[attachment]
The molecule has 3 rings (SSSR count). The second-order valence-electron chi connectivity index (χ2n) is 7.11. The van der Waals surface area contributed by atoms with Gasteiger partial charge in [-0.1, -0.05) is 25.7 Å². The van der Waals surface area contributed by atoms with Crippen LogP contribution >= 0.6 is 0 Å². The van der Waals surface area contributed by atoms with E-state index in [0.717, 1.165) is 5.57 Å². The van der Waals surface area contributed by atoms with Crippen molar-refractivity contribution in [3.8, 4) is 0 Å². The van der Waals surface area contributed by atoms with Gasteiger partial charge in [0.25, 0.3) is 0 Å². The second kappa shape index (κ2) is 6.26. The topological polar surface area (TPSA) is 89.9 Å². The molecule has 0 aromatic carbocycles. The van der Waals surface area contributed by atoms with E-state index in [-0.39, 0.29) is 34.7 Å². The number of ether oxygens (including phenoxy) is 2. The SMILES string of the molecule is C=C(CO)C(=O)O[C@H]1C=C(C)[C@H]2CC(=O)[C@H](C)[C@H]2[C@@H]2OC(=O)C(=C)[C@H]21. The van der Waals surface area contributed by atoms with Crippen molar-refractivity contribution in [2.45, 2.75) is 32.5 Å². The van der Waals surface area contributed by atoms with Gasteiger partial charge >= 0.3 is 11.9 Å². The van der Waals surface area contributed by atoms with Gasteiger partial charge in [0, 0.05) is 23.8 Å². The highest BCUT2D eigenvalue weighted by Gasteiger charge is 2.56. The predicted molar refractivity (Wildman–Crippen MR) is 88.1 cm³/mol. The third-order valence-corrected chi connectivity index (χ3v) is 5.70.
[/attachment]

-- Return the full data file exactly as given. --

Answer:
The molecule has 3 rings (SSSR count). The second-order valence-electron chi connectivity index (χ2n) is 7.11. The van der Waals surface area contributed by atoms with Gasteiger partial charge in [-0.1, -0.05) is 25.7 Å². The van der Waals surface area contributed by atoms with Crippen LogP contribution >= 0.6 is 0 Å². The van der Waals surface area contributed by atoms with E-state index in [0.717, 1.165) is 5.57 Å². The van der Waals surface area contributed by atoms with Crippen molar-refractivity contribution in [3.8, 4) is 0 Å². The van der Waals surface area contributed by atoms with Gasteiger partial charge in [0.25, 0.3) is 0 Å². The second kappa shape index (κ2) is 6.26. The topological polar surface area (TPSA) is 89.9 Å². The molecule has 0 aromatic carbocycles. The van der Waals surface area contributed by atoms with E-state index in [-0.39, 0.29) is 34.7 Å². The number of ether oxygens (including phenoxy) is 2. The SMILES string of the molecule is C=C(CO)C(=O)O[C@H]1C=C(C)[C@H]2CC(=O)[C@H](C)[C@H]2[C@@H]2OC(=O)C(=C)[C@H]21. The van der Waals surface area contributed by atoms with Crippen molar-refractivity contribution in [2.45, 2.75) is 32.5 Å². The van der Waals surface area contributed by atoms with Gasteiger partial charge >= 0.3 is 11.9 Å². The van der Waals surface area contributed by atoms with Gasteiger partial charge in [0, 0.05) is 23.8 Å². The highest BCUT2D eigenvalue weighted by Gasteiger charge is 2.56. The predicted molar refractivity (Wildman–Crippen MR) is 88.1 cm³/mol. The third-order valence-corrected chi connectivity index (χ3v) is 5.70.